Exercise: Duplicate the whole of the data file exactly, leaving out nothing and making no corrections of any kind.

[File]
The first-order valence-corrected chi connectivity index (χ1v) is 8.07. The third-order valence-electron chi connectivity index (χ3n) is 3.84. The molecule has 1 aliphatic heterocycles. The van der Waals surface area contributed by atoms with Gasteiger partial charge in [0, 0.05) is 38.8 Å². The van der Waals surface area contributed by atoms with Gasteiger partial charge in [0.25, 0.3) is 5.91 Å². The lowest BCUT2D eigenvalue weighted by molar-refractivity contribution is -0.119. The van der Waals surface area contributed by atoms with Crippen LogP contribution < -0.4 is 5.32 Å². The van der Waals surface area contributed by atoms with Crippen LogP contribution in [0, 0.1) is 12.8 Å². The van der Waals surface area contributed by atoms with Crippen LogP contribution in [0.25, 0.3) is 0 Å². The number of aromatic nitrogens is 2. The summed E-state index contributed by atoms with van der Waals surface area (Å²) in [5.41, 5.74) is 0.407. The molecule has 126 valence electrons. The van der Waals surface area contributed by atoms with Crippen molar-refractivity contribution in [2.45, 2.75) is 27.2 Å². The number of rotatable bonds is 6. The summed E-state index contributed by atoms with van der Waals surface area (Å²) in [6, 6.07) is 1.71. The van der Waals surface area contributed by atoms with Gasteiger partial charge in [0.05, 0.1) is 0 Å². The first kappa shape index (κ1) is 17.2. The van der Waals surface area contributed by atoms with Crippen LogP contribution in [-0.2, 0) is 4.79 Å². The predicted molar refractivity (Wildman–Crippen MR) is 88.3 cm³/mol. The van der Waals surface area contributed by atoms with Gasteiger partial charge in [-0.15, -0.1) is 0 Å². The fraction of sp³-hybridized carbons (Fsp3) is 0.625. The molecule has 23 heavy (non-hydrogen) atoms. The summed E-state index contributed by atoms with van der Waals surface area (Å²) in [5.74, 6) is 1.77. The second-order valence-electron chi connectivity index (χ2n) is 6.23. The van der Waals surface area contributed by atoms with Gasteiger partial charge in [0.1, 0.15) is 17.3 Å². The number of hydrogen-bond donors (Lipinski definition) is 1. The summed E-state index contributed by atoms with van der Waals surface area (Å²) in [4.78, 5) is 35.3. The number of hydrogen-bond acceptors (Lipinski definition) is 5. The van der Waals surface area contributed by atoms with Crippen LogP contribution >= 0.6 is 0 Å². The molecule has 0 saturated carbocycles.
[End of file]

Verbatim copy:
The first-order valence-corrected chi connectivity index (χ1v) is 8.07. The third-order valence-electron chi connectivity index (χ3n) is 3.84. The molecule has 1 aliphatic heterocycles. The van der Waals surface area contributed by atoms with Gasteiger partial charge in [0, 0.05) is 38.8 Å². The van der Waals surface area contributed by atoms with Gasteiger partial charge in [0.25, 0.3) is 5.91 Å². The lowest BCUT2D eigenvalue weighted by molar-refractivity contribution is -0.119. The van der Waals surface area contributed by atoms with Crippen LogP contribution < -0.4 is 5.32 Å². The van der Waals surface area contributed by atoms with Crippen LogP contribution in [0, 0.1) is 12.8 Å². The van der Waals surface area contributed by atoms with Crippen LogP contribution in [0.25, 0.3) is 0 Å². The number of aromatic nitrogens is 2. The summed E-state index contributed by atoms with van der Waals surface area (Å²) in [5.41, 5.74) is 0.407. The molecule has 126 valence electrons. The van der Waals surface area contributed by atoms with Crippen molar-refractivity contribution in [2.45, 2.75) is 27.2 Å². The number of rotatable bonds is 6. The summed E-state index contributed by atoms with van der Waals surface area (Å²) in [6, 6.07) is 1.71. The van der Waals surface area contributed by atoms with Gasteiger partial charge in [0.05, 0.1) is 0 Å². The first kappa shape index (κ1) is 17.2. The van der Waals surface area contributed by atoms with Crippen LogP contribution in [-0.2, 0) is 4.79 Å². The predicted molar refractivity (Wildman–Crippen MR) is 88.3 cm³/mol. The van der Waals surface area contributed by atoms with Gasteiger partial charge in [-0.15, -0.1) is 0 Å². The fraction of sp³-hybridized carbons (Fsp3) is 0.625. The molecule has 23 heavy (non-hydrogen) atoms. The summed E-state index contributed by atoms with van der Waals surface area (Å²) in [5.74, 6) is 1.77. The second-order valence-electron chi connectivity index (χ2n) is 6.23. The van der Waals surface area contributed by atoms with Gasteiger partial charge in [0.1, 0.15) is 17.3 Å². The number of hydrogen-bond donors (Lipinski definition) is 1. The summed E-state index contributed by atoms with van der Waals surface area (Å²) in [4.78, 5) is 35.3. The number of hydrogen-bond acceptors (Lipinski definition) is 5. The van der Waals surface area contributed by atoms with Crippen LogP contribution >= 0.6 is 0 Å². The molecule has 0 saturated carbocycles.